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Don’t stop celebrating now, carry on with the holidays!
Holidays motivate people to take action based on who and what they value. At Quixote Foundation we’ve noticed some people seem to be on holiday all the time, practicing what they believe all 365 days. Here are a few shiny ornaments that never get packed away:
Barbara Ehrenreich lived on poverty-level wages to research her book Nickel and Dimed: On (Not) Getting By in America). She has inspired Quixote Foundation to avoid false economies in the way we do business, showing how the little things add up. Tipping hotel housekeepers is mandatory and reimbursed, and we seek out vendors who provide health care benefits for employees.
Sustainable Agriculture and Food Systems Funders has led us to seek restaurants and catering services that use local, in-season, free-range and organic products. Now we think about feeding ourselves and our guests as a way to help expand the market for healthy, sustainable food.
The Zero Waste efforts of Environmental Grantmakers Association are genius! If we could be as cool and shiny as EGA, or the Sierra Club with their no-waste 2005 Sierra Summit, we’d be pleased. Both organizations push the standard high for clean operations and conferences, and they challenge us to do the same. Beyond the basic reduce, reuse and recycle ethic, we’ve begun composting in-house and automatically purchasing carbon offsets when we travel by air.
We wouldn’t have predicted a link between ground transportation and reproductive rights, but we’re tickled that employee-owned Already There Town Car Service donates ten percent of our fare to Planned Parenthood of Western Washington each time we mention PPWW when reserving a ride.
The City of Seattle is committed to sustainable purchasing, and practical information the city provides has helped us put vendors and products through our own “sustainable screen.” We’ve begun buying renewable energy through Seattle City Light’s Green Up program.
YES! offers hope for independent media and an example of why all foundations and grantees should work for media reform. The relentless practicality of YES! has prompted us to provide a subscription for all our 2004 and 2005 grantees.
The Russell Family Foundation and The Brainerd Foundation have inspired us to do business with local and independent stores instead of the big box chains, offered practical tips for running a green operation, and helped with online solutions to prevent grant applicants from sending excess paperwork every year.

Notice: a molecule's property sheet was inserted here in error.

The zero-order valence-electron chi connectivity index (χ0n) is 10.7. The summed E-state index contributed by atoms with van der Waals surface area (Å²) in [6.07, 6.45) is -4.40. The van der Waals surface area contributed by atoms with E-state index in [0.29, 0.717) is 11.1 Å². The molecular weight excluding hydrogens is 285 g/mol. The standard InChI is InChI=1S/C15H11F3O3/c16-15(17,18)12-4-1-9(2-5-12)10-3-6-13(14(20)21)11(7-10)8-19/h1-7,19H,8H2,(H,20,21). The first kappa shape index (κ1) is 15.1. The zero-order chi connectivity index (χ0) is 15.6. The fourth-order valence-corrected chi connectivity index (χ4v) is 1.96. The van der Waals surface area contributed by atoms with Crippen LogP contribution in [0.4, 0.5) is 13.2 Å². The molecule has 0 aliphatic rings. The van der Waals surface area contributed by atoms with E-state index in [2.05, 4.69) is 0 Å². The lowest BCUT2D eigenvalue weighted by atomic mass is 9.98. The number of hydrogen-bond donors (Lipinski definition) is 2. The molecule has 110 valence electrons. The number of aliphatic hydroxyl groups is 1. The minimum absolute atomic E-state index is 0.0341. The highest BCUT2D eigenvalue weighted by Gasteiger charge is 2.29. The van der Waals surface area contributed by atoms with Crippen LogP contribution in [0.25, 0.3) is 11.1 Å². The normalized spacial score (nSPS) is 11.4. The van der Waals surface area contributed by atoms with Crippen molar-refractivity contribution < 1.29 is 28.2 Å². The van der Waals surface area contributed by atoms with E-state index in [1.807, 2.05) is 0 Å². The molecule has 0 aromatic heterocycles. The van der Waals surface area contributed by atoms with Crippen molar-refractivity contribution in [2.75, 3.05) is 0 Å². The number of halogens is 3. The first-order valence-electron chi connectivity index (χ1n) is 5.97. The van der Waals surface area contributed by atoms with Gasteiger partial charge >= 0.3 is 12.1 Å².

Mark Ritchie, currently a candidate for Secretary of State in Minnesota, was creative in getting out the vote for the 2004 presidential election. He led National Voice (now the Center for Civic Participation) to take on the “November 2” campaign and inspired us to nag everyone: “Are you registered? How are you getting to the polls? Can we give you a ride?!”
ShoreBank’s Development Deposits program uses deposits from Quixote Foundation and other socially motivated investors to fund loans for small businesses, vacant building renovation and other efforts to revitalize local priority neighborhoods.
And…it seems like every time we turn around National Network of Grantmakers provokes us with more solutions for practicing social justice in every aspect of operations.
All these ideas help us discover new ways to live out our Quixote Foundation ideal of free people in fair societies on a healthy planet. We hope you’ll join us in celebrating a continuous holiday in 2006!
The Quixote Foundation wants to see:
Free people in fair societies
on a healthy planet.
Our priorities evolve with current events.
Tiltings is a series of periodic dispatches from Don Quixote, muse to the Quixote Foundation board of directors. Don will discuss topics that arise as we take on the most urgent causes at hand—even those others don’t see.
Don says, “We plan to keep tilting until we bring home a piece of the windmill, and we hope you’ll be inspired to take action too.”